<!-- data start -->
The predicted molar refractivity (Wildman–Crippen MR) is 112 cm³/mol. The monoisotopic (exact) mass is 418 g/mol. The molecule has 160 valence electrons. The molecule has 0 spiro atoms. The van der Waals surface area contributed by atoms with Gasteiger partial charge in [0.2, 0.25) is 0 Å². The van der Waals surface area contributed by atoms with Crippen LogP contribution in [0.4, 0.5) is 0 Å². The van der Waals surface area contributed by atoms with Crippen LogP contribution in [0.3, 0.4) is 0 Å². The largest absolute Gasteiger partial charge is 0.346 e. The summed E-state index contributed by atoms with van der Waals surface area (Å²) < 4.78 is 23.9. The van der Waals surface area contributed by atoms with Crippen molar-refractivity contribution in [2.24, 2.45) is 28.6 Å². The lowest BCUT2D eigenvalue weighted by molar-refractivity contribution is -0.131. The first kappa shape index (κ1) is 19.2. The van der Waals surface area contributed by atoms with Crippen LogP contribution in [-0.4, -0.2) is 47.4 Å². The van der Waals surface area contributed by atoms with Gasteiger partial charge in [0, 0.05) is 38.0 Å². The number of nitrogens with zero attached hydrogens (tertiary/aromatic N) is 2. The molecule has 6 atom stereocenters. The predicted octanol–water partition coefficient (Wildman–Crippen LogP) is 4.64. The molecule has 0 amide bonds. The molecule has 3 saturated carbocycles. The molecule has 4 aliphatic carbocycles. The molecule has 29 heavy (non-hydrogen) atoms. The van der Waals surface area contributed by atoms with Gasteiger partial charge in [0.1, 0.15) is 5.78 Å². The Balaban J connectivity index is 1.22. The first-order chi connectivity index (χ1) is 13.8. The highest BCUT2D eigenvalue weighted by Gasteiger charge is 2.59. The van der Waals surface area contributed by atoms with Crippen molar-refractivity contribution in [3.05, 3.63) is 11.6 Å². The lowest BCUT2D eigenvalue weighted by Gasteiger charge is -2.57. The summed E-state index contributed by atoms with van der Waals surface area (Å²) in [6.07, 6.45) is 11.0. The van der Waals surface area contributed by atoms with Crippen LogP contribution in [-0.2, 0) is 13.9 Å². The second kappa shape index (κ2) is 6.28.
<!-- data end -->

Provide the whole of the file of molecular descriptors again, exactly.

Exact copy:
The predicted molar refractivity (Wildman–Crippen MR) is 112 cm³/mol. The monoisotopic (exact) mass is 418 g/mol. The molecule has 160 valence electrons. The molecule has 0 spiro atoms. The van der Waals surface area contributed by atoms with Gasteiger partial charge in [0.2, 0.25) is 0 Å². The van der Waals surface area contributed by atoms with Crippen LogP contribution in [0.4, 0.5) is 0 Å². The van der Waals surface area contributed by atoms with Crippen LogP contribution in [0.3, 0.4) is 0 Å². The largest absolute Gasteiger partial charge is 0.346 e. The summed E-state index contributed by atoms with van der Waals surface area (Å²) < 4.78 is 23.9. The van der Waals surface area contributed by atoms with Crippen molar-refractivity contribution in [2.24, 2.45) is 28.6 Å². The lowest BCUT2D eigenvalue weighted by molar-refractivity contribution is -0.131. The first kappa shape index (κ1) is 19.2. The van der Waals surface area contributed by atoms with Crippen LogP contribution in [-0.4, -0.2) is 47.4 Å². The van der Waals surface area contributed by atoms with Gasteiger partial charge in [0, 0.05) is 38.0 Å². The number of nitrogens with zero attached hydrogens (tertiary/aromatic N) is 2. The molecule has 6 atom stereocenters. The predicted octanol–water partition coefficient (Wildman–Crippen LogP) is 4.64. The molecule has 0 amide bonds. The molecule has 3 saturated carbocycles. The molecule has 4 aliphatic carbocycles. The molecule has 29 heavy (non-hydrogen) atoms. The van der Waals surface area contributed by atoms with Gasteiger partial charge in [0.1, 0.15) is 5.78 Å². The Balaban J connectivity index is 1.22. The first-order chi connectivity index (χ1) is 13.8. The highest BCUT2D eigenvalue weighted by Gasteiger charge is 2.59. The van der Waals surface area contributed by atoms with Crippen molar-refractivity contribution in [3.05, 3.63) is 11.6 Å². The lowest BCUT2D eigenvalue weighted by Gasteiger charge is -2.57. The summed E-state index contributed by atoms with van der Waals surface area (Å²) in [6.07, 6.45) is 11.0. The van der Waals surface area contributed by atoms with Crippen LogP contribution in [-0.2, 0) is 13.9 Å². The second kappa shape index (κ2) is 6.28.